The closest The Independent‘s coverage came to dealing with these systemic causes of this incident was in the piece comparing Rodger to another Isla Vista mass murderer, David Attias. But the piece misses a chance for a legitimate discussion of how systematic gentrification has allowed I.V.’s current culture to develop and instead makes a misleading (not to mention classist and downright insulting) comparison of SBCC and UCSB with zero apparent relevance to the murders. The piece describes SBCC as a “backdoor into the UC system for low-achieving” students and implies that the school’s recruitment of out of state/international students is the leading cause of I.V.’s “Darwinian rental-housing market.” Rather than a “back door,” SBCC is for many, as it was for me, the lone feasible avenue to an affordable education given UCSB’s steadily increasing tuition, which has allowed I.V. landlords to increase rent and evict families and the working-class population in favor of students with deep-pocketed parents. UCSB is public in its role in facilitating these changes; skeptics need only to google “Isla Vista master plan” to find information on the ongoing project to transform I.V. to resemble a State Street-esque shopping mecca for wealthy students.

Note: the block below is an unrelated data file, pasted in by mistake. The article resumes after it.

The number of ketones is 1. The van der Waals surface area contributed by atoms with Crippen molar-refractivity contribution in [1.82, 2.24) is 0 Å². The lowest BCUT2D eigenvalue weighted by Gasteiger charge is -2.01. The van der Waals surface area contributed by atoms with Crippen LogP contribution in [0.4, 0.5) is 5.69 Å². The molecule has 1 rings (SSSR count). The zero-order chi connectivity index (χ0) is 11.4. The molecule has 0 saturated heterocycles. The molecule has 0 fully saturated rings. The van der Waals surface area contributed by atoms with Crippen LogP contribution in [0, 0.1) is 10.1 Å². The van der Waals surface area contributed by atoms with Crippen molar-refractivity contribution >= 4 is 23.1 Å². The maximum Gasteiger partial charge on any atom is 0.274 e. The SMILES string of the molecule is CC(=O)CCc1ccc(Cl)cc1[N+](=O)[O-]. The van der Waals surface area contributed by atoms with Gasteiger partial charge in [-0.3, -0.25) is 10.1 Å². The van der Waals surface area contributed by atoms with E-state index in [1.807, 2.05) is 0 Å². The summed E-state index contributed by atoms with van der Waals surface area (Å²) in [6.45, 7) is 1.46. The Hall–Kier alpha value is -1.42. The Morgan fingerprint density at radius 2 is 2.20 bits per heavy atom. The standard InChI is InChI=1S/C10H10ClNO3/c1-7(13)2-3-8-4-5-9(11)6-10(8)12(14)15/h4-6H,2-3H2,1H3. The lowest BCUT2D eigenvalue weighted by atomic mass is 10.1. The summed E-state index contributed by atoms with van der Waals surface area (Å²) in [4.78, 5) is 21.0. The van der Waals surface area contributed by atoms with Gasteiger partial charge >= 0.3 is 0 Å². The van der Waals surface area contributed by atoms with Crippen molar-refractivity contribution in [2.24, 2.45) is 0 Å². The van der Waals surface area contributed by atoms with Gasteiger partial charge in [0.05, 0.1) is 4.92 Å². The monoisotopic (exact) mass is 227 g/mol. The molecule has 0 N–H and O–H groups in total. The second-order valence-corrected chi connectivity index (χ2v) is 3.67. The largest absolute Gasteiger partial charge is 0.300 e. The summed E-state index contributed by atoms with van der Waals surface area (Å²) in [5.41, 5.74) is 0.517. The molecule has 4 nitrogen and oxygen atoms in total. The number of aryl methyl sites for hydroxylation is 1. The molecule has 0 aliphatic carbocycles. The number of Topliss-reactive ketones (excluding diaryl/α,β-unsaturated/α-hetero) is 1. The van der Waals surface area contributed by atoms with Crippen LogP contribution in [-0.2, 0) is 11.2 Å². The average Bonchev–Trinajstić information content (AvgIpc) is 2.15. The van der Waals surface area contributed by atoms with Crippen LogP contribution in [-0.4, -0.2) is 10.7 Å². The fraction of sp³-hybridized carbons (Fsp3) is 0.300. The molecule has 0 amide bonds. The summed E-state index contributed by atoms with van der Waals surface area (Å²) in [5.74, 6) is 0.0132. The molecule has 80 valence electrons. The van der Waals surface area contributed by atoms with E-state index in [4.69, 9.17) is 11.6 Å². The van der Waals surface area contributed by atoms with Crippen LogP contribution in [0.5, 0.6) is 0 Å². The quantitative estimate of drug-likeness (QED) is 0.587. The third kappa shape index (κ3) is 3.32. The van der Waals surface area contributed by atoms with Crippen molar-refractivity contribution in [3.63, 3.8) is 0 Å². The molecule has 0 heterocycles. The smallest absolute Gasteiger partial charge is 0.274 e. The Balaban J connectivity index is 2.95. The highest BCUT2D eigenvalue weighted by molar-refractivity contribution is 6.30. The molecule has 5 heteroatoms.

The point here is this: The UC has been complicit in turning I.V. into what it is today — a slum, complete with slum lords and sky-high population density, but one with an astronomical cost of living, populated almost exclusively by college-age kids with access to money. The school may be publicly embarrassed by the town’s “party scene,” a term that often functions as a euphemism for “rape culture,” but it gains immensely from the creation of an environment where twenty-somethings are unchecked and on their own. So when we want to have a discussion about institutional factors that led to this mass murder or ways it should have been prevented, we need to include the university and its partnership with commercial developers in that discussion. These processes have created the culture that fosters attitudes like those expressed in Rodger’s videos and writings.

Violence against women happens with regularity in I.V. Stricter gun control may well have prevented that phenomenon from playing out in this new, horrific way, but that is far from the only or even the most important measure we must take to stop the pattern of misogynist violence that the attacks fall into in I.V. Isla Vista certainly must come together in the aftermath of this event, but part of coming together must mean dealing head-on with the fact that I.V.’s culture was not simply victimized by a violent anomaly: It was also a contributing factor to the murders. In working to prevent something like this from happening again, let’s prioritize changing the culture that allows for other acts of violence to happen nightly. And let’s hold every institution that facilitates, foments, or ignores I.V.’s misogyny accountable.